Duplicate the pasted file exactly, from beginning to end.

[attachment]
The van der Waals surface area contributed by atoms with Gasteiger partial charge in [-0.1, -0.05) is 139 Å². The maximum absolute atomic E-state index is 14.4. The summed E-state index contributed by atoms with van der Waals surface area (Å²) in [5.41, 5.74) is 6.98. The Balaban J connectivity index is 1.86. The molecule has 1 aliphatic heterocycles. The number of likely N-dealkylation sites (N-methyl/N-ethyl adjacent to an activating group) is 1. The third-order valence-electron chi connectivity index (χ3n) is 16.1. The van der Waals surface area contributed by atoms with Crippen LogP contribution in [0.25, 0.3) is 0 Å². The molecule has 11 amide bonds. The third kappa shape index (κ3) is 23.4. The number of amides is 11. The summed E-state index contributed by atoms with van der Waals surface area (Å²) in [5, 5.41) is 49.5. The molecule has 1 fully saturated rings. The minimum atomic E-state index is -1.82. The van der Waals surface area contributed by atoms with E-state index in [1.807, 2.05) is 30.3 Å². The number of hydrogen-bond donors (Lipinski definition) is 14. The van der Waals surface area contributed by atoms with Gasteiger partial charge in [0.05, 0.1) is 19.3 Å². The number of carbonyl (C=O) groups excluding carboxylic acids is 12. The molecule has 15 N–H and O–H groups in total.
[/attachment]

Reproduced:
The van der Waals surface area contributed by atoms with Gasteiger partial charge in [-0.1, -0.05) is 139 Å². The maximum absolute atomic E-state index is 14.4. The summed E-state index contributed by atoms with van der Waals surface area (Å²) in [5.41, 5.74) is 6.98. The Balaban J connectivity index is 1.86. The molecule has 1 aliphatic heterocycles. The number of likely N-dealkylation sites (N-methyl/N-ethyl adjacent to an activating group) is 1. The third-order valence-electron chi connectivity index (χ3n) is 16.1. The van der Waals surface area contributed by atoms with Crippen LogP contribution in [0.25, 0.3) is 0 Å². The molecule has 11 amide bonds. The third kappa shape index (κ3) is 23.4. The number of amides is 11. The summed E-state index contributed by atoms with van der Waals surface area (Å²) in [5, 5.41) is 49.5. The molecule has 1 fully saturated rings. The minimum atomic E-state index is -1.82. The van der Waals surface area contributed by atoms with E-state index in [1.807, 2.05) is 30.3 Å². The number of hydrogen-bond donors (Lipinski definition) is 14. The van der Waals surface area contributed by atoms with Gasteiger partial charge in [0.05, 0.1) is 19.3 Å². The number of carbonyl (C=O) groups excluding carboxylic acids is 12. The molecule has 15 N–H and O–H groups in total.